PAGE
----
The Bradford pear tree was intentionally brought to North America from Asia in the 1960s, introduced by the U.S. Department of Agriculture. For decades, it has served as a popular ornamental tree, prized for its early spring blooms of delicate white flowers and long-lasting colours in the autumn.
When Bradford pears were first planted, they were thought to be sterile hybrids - but cross-pollination has helped the tree migrate into natural spaces, where it outcompetes native plants.
Another thing: the blooms are incredibly smelly, with some people comparing the scent to rotting fish.
Officials in South Carolina plan to prohibit the sale and purchase of the tree by 2024, and botanists are looking into ways to kill it. They've placed a bounty on Bradford pears, offering compensation to anyone who successfully removes a tree.
They're also launching educational programs to teach the public about the dangers of Bradford pears and the benefits of planting native species.
“We’re trying to get people to plant more native things in their yards that won’t become invasive on the landscape,” Clemson University forest health specialist David Coyle said in early 2021.
“If you want something with pretty flowers in the spring, there are plenty of native options. If you want bright red foliage in the fall, there are native trees and shrubs with awesome-looking fall foliage, too.”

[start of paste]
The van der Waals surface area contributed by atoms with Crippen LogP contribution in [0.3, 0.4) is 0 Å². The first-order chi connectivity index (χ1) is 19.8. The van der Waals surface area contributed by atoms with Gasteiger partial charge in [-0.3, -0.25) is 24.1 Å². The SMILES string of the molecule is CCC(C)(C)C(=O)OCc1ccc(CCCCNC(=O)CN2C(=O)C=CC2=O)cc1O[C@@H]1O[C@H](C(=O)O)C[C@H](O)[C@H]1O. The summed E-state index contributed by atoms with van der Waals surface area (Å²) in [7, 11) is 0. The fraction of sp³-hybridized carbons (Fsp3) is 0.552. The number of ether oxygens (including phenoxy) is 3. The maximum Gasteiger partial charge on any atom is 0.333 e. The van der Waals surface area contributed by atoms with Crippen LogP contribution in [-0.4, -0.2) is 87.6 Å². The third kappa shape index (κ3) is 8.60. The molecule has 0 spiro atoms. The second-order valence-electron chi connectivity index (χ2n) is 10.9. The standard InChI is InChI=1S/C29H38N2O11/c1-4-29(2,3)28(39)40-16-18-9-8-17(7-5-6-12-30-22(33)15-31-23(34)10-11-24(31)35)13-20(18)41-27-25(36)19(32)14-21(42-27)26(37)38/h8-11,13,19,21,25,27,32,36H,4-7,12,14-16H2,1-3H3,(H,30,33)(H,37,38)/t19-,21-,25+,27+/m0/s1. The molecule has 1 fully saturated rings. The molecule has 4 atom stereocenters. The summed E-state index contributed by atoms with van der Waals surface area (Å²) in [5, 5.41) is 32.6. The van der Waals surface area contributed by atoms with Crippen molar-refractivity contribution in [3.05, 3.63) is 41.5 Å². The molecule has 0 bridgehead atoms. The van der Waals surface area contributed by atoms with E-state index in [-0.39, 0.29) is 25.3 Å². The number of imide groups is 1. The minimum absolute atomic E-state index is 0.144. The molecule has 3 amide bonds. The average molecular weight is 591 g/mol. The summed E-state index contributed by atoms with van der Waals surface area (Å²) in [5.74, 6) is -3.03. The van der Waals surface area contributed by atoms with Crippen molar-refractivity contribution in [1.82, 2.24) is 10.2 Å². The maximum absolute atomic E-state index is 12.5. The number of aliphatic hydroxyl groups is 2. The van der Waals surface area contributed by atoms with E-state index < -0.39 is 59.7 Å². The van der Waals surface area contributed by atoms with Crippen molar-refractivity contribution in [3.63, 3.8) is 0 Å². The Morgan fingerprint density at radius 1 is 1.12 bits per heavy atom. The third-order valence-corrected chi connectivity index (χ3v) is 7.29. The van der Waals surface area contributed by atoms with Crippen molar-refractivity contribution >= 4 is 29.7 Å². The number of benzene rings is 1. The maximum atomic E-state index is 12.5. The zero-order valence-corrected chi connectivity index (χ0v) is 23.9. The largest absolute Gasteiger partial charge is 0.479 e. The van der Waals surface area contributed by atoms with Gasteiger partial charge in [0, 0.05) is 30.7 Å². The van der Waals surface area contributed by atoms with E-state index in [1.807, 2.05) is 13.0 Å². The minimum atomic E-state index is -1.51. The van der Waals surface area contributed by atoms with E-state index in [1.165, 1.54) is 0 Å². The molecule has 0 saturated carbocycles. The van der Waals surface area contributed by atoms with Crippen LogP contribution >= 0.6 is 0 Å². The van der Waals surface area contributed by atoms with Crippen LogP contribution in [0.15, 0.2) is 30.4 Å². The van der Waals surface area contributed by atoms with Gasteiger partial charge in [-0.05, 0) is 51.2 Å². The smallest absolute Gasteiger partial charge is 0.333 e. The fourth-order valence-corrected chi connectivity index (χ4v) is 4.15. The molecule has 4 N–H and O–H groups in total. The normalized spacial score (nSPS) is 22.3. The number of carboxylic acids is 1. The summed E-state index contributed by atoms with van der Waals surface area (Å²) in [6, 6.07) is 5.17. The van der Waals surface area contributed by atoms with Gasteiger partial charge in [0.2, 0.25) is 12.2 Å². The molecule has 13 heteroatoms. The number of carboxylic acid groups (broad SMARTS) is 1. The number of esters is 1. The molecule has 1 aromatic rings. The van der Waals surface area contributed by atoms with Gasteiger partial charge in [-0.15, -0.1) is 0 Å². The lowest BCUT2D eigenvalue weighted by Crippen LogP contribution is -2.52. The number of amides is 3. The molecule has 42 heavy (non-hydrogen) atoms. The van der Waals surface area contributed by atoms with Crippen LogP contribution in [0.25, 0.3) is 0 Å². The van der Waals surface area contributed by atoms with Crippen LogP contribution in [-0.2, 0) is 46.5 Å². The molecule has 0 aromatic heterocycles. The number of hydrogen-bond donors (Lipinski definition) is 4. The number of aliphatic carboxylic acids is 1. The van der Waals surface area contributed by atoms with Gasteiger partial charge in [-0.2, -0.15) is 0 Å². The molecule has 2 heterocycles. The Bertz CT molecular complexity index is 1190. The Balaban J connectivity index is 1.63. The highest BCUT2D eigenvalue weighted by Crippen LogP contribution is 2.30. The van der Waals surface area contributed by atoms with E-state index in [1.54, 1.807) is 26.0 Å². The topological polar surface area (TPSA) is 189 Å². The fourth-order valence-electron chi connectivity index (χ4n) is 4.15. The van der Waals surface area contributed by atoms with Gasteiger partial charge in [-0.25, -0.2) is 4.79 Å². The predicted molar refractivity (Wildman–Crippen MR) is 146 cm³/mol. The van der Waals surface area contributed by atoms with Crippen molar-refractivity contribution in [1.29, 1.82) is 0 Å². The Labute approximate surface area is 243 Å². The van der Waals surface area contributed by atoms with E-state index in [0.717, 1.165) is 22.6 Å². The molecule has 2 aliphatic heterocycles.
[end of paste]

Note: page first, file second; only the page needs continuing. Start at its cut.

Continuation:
Bradford pear trees are known for their delicate white flowers. Stylized image by Cheryl Santa Maria. Blossom: RiverNorthPhotography/Getty Images Signature.
In the 1980s, scientists discovered the trees were prone to breaking from high winds, or weakening at a certain age - they'll often 'kill' themselves around the 20-year mark. This is due to a weak branch structure called a "steep v crotch." But while the trees are weak at the "v" point, they remain strong elsewhere, making the falling branches a safety hazard, especially for cars parked underneath.
In the wild, masses of snapped branches can create a dead zone that blocks out the light other plants need to survive, Coyle told USA Today.
Scientists compensated for the weak branches by developing similar trees that weren't as susceptible to breaking. Those trees interbred with the Bradford pears, creating an invasive hybrid capable of reproducing.
Bradford pears are cross-breeding with other native pear trees as well.
"Because of the cross-pollination problem, pear trees have now proliferated exponentially across our environment. And, to make matters worse, the evil offspring has reverted to the ancient Chinese Callery pears which form impenetrable thorny thickets that choke out the life out of pines, dogwoods, maples, redbuds, oaks, hickories, etc.," Durant Ashmore of the Greenville News wrote in 2019.
"When you see those fields of white flowering trees, please don’t get giddy with excitement over pretty white flowers. What you are looking at are Callery pears destroying nature."
Video production: April Walker.